Published: August 25, 2021 on our newsletter Security Fraud News & Alerts Newsletter.
The malware variant previously known as Formbook has been updated, and a study by Check Point Research finds its new name, “XLoader,” is far from the only change made to this previously Windows-based malware. According to its creator, Formbook was originally released as a simple info-stealing malware limited to attacks on Windows systems. However, no one expected the malware would resurface just last year with new infection capabilities. One of the most significant changes allows attacks against MacOS. XLoader is now a malware that Mac users must contend with as well.
XLoader is an info-stealer with remote access capabilities. Keystroke logging, screenshots, and data exfiltration are a few attack options, and all have extensive command-and-control setups. The data exfiltration allows the theft of account credentials which covers anything from passwords to banking and credit card details and more.
Check Point reveals that although Formbook is no longer available, it remains a significant threat in the wild. And now, XLoader is available for rent under license agreement in underground forums for $59 to $129.
So far, requests for access to XLoader have come from potential threat actors in 69 countries, and more than half of its victims were detected in the U.S.
The malware starts its infection through email phishing using weaponized attachments, like malware-laden Microsoft Office documents. Employees lacking cybereducation are likely to open the email and the infected attachment. From there, an entire system can succumb to XLoader and its data stealing properties.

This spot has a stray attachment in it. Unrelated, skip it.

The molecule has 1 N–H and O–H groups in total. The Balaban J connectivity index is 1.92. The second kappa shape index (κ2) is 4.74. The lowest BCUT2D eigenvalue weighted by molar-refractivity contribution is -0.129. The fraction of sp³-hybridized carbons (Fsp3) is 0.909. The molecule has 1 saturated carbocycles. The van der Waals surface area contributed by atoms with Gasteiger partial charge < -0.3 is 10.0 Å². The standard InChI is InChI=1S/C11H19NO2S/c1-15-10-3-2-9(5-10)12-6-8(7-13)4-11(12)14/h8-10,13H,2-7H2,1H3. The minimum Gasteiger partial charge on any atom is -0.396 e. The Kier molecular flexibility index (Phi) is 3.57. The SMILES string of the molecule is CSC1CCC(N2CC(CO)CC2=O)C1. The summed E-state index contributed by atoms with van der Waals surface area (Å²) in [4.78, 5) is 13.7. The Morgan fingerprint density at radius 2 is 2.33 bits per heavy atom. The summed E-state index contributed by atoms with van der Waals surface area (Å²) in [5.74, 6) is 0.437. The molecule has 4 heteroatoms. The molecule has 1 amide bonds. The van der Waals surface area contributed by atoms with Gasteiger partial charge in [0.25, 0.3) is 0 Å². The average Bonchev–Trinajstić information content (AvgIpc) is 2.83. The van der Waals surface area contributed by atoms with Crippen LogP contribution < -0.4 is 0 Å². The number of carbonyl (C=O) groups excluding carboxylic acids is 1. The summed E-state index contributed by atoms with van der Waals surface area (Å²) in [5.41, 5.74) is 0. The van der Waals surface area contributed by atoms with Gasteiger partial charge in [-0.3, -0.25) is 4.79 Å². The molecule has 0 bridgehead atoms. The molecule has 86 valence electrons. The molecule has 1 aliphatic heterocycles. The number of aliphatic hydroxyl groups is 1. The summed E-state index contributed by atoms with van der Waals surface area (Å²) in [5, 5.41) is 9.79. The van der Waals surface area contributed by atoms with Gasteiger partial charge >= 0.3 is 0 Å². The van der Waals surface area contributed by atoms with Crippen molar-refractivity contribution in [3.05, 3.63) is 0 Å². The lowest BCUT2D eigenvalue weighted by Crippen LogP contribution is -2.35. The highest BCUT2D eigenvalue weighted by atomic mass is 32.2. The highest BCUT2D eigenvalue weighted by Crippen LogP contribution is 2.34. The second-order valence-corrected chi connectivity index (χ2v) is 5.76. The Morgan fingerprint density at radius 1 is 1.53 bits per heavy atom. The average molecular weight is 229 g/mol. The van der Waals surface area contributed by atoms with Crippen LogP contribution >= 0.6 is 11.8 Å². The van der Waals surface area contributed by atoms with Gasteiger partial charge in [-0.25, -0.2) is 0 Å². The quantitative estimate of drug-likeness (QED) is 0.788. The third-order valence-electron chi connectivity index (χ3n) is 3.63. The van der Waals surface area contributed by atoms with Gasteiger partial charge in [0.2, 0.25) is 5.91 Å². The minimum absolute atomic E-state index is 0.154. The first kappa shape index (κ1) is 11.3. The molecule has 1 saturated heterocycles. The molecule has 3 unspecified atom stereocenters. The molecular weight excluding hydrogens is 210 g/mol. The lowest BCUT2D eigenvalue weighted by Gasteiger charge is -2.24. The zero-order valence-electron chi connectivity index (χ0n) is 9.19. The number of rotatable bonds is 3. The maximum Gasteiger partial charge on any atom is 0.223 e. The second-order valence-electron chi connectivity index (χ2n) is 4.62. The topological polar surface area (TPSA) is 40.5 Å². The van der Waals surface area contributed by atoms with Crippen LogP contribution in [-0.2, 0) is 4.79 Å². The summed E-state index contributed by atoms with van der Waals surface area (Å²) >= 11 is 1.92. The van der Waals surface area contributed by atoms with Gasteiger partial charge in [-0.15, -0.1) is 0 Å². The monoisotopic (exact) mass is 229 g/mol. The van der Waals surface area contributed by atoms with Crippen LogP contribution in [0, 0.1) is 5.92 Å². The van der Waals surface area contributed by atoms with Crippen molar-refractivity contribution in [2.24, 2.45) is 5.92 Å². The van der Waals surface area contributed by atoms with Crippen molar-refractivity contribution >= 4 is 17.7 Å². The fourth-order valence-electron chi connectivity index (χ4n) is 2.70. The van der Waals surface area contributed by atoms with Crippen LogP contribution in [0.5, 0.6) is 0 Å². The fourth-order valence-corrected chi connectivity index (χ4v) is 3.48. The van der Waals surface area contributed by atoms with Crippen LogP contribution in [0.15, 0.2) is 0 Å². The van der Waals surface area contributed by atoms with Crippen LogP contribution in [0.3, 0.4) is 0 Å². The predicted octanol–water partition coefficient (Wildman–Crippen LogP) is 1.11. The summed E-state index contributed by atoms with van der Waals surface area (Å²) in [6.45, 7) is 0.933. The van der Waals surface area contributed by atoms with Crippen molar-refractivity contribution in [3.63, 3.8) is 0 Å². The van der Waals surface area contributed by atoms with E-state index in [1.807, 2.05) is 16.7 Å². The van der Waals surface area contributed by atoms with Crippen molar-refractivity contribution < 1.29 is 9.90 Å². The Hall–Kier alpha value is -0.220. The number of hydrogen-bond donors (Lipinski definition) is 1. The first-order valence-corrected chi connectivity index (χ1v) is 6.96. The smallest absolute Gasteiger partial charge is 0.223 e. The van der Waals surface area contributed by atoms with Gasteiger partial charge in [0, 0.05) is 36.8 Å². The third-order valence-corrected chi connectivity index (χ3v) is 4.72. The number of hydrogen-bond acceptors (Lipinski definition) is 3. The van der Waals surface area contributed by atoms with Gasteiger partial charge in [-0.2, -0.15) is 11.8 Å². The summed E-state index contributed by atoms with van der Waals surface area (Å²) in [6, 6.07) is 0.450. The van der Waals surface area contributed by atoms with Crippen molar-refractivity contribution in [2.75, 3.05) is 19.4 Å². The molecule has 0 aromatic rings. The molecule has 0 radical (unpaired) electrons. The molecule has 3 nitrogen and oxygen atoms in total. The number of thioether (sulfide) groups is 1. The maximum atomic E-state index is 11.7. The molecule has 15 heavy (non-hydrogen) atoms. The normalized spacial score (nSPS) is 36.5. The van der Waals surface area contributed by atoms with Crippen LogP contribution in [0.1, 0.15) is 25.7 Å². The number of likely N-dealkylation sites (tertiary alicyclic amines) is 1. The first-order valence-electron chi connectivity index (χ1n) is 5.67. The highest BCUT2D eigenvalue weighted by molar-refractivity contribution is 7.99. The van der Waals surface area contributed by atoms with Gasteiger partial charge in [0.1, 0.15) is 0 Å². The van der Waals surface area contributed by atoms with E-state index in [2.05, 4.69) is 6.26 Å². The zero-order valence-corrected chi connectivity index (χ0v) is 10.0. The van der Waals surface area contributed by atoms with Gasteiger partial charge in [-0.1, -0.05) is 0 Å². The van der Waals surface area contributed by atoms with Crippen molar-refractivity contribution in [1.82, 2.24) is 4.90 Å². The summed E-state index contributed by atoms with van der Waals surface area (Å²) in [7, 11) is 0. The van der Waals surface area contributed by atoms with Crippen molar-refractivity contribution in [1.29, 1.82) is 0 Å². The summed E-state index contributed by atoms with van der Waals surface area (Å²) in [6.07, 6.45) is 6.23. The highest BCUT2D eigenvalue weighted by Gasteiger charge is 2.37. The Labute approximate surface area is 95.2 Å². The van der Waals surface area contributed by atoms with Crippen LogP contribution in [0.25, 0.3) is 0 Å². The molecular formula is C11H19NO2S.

Email phishing, the scourge of businesses worldwide, can be minimized through employee cybereducation. Teaching staff how to spot the red flags that most email phishing contains can be invaluable to system security. Below are tips that can help expose an email phish and stop it from going any further.
Email Phishing Cyber-Smarts
Think before you click. Phishing emails often have malware attachments and malicious links in the message and acting on them can be the first step to installing malware on your device.
Be aware of bad spelling or grammar in an email. A legitimate email should not have any typos or bad grammar.
Be aware of any sense of urgency in the email. Hackers like to push us into acting quickly before there’s enough time to scrutinize the email request.
Use a healthy dose of common sense. If for any reason you feel an email isn’t quite right, don’t act on it. Always verify an email request with the sender, but don’t use any contact information provided in the email. It could lead directly to the hacker, so look up the legitimate contact information yourself.
Keep software updated, especially anti-virus software. Updates have fixes to security flaws that can leave a system open to attack.
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